COVID-19 is not a climate-change pandemic — as far as we know, nothing about the emergence or spread of the coronavirus bears the recognizable imprint of global warming. But if the disease and our utter inability to respond to it terrifies you about our future staring down climate change, it should, not just as a “fire drill” for climate change generally but as a test run for all the diseases that will be unleashed in the decades ahead by warming. The virus is a terrifying harbinger of future pandemics that will be brought about if climate change continues to so deeply destabilize the natural world: scrambling ecosystems, collapsing habitats, rewiring wildlife, and rewriting the rules that have governed all life on this planet for all of human history.
Among the many unnerving lessons the two crises share is this one: Nature is mighty, and scary, and we have not defeated it but live within it, subject to its temperamental power, no matter where it is that you live or how protected you may normally feel. As the coronavirus has paralyzed much of the northern hemisphere, for instance, 192 billion locusts, perhaps 8,000 times more than usual, are swarming East Africa in clouds as big as whole cities, thanks to weather patterns scrambled by climate change; a small swarm can destroy the food supply of 35,000 people in a single day, and they are now traveling in swathes as wide as 25 miles, imperiling the food supply of tens of millions. In the U.S., it looks likely we will now be sheltering in place into the beginning of hurricane season. “We have been living in a bubble, a bubble of false comfort and denial,” as George Monbiot wrote recently in the Guardian. “Living behind screens, passing between capsules — our houses, cars, offices and shopping malls — we persuaded ourselves that contingency had retreated, that we had reached the point all civilisations seek: insulation from natural hazards.”
COVID-19 is one such hazard we believed, until a few weeks ago, we were mostly invulnerable to. In the future, we may have to reckon also with diseases we believed we already defeated, since in addition to bringing about pandemics of the future, global warming will revive plagues of the past. There are now, trapped in Arctic ice, diseases that have not circulated in the air for millions of years — in some cases, since before humans were around to encounter them. Which means our immune systems would have no idea how to fight back when those prehistoric plagues emerge from the ice. Already, in laboratories, several microbes have been reanimated: a 32,000-year-old “extremophile” bacteria revived in 2005, an 8-million-year-old bug brought back to life in 2007, a 3.5-million-year-old one a Russian scientist self-injected, out of curiosity, just to see what would happen. (He survived.) In 2018, scientists revived something a bit bigger — a worm that had been frozen in permafrost for the last 42,000 years.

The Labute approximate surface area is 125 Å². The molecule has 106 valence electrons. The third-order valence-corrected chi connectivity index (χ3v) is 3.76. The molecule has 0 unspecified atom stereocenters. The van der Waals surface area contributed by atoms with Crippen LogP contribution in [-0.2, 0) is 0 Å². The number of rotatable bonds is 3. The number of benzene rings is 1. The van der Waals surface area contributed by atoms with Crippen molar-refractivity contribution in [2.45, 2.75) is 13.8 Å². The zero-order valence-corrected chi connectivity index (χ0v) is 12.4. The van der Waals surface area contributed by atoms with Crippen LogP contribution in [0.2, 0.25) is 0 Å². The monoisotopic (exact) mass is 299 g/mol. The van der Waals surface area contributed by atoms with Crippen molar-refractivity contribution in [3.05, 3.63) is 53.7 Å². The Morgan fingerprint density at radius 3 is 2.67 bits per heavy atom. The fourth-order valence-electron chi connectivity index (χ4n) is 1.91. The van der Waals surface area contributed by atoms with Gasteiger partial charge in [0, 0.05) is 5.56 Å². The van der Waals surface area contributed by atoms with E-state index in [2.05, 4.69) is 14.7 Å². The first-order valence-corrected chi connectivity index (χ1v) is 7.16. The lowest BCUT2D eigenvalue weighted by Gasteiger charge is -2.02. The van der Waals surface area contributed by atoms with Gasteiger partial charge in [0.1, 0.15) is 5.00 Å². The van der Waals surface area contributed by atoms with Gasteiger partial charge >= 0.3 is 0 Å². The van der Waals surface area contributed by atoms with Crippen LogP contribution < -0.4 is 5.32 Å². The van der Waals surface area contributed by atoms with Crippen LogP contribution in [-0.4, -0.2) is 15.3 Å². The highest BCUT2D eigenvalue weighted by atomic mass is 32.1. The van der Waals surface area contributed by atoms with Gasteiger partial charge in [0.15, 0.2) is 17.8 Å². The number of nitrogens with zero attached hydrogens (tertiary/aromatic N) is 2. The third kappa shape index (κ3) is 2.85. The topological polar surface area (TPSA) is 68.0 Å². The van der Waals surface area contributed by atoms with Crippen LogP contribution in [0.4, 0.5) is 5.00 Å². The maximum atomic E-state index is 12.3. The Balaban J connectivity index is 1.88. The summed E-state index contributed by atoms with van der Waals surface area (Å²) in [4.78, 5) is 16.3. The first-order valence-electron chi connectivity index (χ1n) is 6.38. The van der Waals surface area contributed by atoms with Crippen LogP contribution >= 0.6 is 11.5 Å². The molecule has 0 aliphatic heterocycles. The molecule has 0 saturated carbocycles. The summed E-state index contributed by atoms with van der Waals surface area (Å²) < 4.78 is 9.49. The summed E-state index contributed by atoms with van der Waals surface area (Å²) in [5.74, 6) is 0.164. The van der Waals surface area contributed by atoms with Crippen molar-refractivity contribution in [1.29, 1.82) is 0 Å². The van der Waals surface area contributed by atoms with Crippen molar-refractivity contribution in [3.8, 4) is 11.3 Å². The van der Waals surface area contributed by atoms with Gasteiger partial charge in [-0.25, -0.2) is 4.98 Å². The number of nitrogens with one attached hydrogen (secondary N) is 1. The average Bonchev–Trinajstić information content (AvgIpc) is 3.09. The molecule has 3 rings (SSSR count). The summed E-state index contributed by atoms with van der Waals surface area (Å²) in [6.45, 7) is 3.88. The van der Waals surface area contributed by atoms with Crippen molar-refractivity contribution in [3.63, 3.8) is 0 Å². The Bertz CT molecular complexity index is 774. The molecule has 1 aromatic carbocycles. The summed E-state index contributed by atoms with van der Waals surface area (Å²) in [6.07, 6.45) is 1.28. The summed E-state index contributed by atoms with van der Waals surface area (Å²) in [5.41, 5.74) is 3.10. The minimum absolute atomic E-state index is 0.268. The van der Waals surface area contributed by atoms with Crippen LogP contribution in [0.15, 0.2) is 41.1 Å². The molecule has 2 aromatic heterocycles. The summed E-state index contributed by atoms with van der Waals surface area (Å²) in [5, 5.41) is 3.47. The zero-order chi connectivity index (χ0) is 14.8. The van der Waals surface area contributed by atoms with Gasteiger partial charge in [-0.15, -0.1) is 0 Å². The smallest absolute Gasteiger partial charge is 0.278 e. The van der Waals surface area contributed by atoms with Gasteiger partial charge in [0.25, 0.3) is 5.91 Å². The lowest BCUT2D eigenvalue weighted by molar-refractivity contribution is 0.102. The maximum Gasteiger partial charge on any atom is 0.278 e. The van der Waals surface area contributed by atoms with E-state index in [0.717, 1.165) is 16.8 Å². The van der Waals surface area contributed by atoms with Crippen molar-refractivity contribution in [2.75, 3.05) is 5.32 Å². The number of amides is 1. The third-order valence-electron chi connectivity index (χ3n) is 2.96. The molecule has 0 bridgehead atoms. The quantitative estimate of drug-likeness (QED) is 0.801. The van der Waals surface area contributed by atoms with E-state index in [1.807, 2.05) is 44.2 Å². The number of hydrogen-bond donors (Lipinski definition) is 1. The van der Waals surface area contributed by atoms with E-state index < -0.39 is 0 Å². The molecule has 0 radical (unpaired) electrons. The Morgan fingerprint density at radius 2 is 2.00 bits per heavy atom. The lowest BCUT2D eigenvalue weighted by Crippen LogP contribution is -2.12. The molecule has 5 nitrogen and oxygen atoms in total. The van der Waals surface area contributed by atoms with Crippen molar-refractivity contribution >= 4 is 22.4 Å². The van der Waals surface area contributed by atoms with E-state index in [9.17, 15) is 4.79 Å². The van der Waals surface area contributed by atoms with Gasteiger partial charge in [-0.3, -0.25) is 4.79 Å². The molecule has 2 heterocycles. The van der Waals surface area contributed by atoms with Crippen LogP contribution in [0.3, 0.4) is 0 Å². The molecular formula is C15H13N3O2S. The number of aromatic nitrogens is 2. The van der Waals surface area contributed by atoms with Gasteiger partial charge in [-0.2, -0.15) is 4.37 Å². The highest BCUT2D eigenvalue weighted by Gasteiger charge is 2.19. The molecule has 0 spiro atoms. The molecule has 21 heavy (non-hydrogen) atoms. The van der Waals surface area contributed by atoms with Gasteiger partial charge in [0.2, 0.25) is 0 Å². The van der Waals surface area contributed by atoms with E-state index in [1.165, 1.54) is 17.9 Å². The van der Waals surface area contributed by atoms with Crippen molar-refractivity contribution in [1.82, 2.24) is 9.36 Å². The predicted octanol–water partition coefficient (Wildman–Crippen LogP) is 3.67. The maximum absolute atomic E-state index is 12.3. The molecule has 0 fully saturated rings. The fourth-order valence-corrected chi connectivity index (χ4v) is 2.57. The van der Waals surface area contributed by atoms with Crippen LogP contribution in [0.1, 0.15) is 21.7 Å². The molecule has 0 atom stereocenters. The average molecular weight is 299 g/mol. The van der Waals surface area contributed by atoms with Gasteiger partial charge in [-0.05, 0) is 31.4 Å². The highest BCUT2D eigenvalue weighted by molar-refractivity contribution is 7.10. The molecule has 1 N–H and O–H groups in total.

The Arctic also stores terrifying diseases from more recent times. In Alaska, researchers have discovered remnants of the 1918 flu that infected as many as 500 million, and killed as many as 50 million — about 3 percent of the world’s population, and more had died in the world war for which the pandemic served as a kind of gruesome capstone. Scientists suspect smallpox is trapped in Siberian ice, among many other diseases that have otherwise passed into human legend — an abridged history of devastating sickness, left out like egg salad in the Arctic sun. Many of these frozen organisms won’t actually survive the thaw; those that have been brought back to life have been reanimated typically under fastidious lab conditions. But in 2016, a boy was killed and 20 others infected by anthrax released when retreating permafrost exposed the frozen carcass of a reindeer killed by the bacteria at least 75 years earlier; more than 2,000 present-day reindeer died.
What concerns epidemiologists more than ancient diseases are existing scourges relocated, rewired, or even reevolved by warming. The first effect is geographical. Before the early modern period, human provinciality was a guard against pandemic — a bug could wipe out a town, or a kingdom, or even in an extreme case devastate a continent — but in most instances it couldn’t travel much farther than its victims, which is to say, not very far at all. The Black Death killed as much as 60 percent of Europe, but consider, for a gruesome counterfactual, how big its impact might have been in a truly globalized world.
Today, even with globalization and the rapid intermingling of human populations, our ecosystems are mostly stable, and this functions as another limit — we know where certain bugs can spread, and we know the environments in which they cannot. (This is why certain vectors of adventure tourism require dozens of new vaccines and prophylactic medications, and why New Yorkers traveling to London don’t need to worry.)